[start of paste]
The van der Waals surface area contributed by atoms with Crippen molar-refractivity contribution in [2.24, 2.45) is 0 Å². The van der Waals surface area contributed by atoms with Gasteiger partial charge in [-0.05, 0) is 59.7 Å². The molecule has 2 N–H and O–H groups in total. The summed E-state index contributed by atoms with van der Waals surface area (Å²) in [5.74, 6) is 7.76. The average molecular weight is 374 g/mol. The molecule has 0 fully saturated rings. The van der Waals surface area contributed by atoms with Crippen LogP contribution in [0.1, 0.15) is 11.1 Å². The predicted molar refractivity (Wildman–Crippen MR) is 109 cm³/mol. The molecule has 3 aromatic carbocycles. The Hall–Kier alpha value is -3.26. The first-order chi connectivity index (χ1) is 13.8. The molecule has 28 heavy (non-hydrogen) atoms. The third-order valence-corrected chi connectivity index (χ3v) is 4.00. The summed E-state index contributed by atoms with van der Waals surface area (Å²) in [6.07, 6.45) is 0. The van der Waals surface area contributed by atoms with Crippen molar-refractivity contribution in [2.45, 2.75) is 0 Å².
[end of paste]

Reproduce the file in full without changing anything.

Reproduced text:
The van der Waals surface area contributed by atoms with Crippen molar-refractivity contribution in [2.24, 2.45) is 0 Å². The van der Waals surface area contributed by atoms with Gasteiger partial charge in [-0.05, 0) is 59.7 Å². The molecule has 2 N–H and O–H groups in total. The summed E-state index contributed by atoms with van der Waals surface area (Å²) in [5.74, 6) is 7.76. The average molecular weight is 374 g/mol. The molecule has 0 fully saturated rings. The van der Waals surface area contributed by atoms with Crippen LogP contribution in [0.1, 0.15) is 11.1 Å². The predicted molar refractivity (Wildman–Crippen MR) is 109 cm³/mol. The molecule has 3 aromatic carbocycles. The Hall–Kier alpha value is -3.26. The first-order chi connectivity index (χ1) is 13.8. The molecule has 28 heavy (non-hydrogen) atoms. The third-order valence-corrected chi connectivity index (χ3v) is 4.00. The summed E-state index contributed by atoms with van der Waals surface area (Å²) in [6.07, 6.45) is 0. The van der Waals surface area contributed by atoms with Crippen molar-refractivity contribution in [2.45, 2.75) is 0 Å².